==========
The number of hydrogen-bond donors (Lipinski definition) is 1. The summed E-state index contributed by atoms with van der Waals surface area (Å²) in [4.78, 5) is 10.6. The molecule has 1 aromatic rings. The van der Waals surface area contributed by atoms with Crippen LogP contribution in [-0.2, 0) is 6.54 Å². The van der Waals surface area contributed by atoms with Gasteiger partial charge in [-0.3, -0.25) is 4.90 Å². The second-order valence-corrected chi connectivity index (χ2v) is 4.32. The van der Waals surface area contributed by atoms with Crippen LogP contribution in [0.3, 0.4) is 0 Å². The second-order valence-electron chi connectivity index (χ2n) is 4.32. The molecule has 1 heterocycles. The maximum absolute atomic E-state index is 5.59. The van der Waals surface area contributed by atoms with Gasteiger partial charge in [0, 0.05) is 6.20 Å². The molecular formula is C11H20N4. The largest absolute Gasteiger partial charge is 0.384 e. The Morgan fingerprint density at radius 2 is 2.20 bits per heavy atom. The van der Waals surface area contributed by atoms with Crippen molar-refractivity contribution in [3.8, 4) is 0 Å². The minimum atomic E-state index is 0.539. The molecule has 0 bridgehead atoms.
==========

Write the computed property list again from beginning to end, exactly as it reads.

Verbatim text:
The number of hydrogen-bond donors (Lipinski definition) is 1. The summed E-state index contributed by atoms with van der Waals surface area (Å²) in [4.78, 5) is 10.6. The molecule has 1 aromatic rings. The van der Waals surface area contributed by atoms with Crippen LogP contribution in [-0.2, 0) is 6.54 Å². The van der Waals surface area contributed by atoms with Gasteiger partial charge in [-0.3, -0.25) is 4.90 Å². The second-order valence-corrected chi connectivity index (χ2v) is 4.32. The van der Waals surface area contributed by atoms with Crippen LogP contribution in [0.3, 0.4) is 0 Å². The second-order valence-electron chi connectivity index (χ2n) is 4.32. The molecule has 1 heterocycles. The maximum absolute atomic E-state index is 5.59. The van der Waals surface area contributed by atoms with Gasteiger partial charge in [0, 0.05) is 6.20 Å². The molecular formula is C11H20N4. The largest absolute Gasteiger partial charge is 0.384 e. The Morgan fingerprint density at radius 2 is 2.20 bits per heavy atom. The van der Waals surface area contributed by atoms with Crippen molar-refractivity contribution in [3.8, 4) is 0 Å². The minimum atomic E-state index is 0.539. The molecule has 0 bridgehead atoms.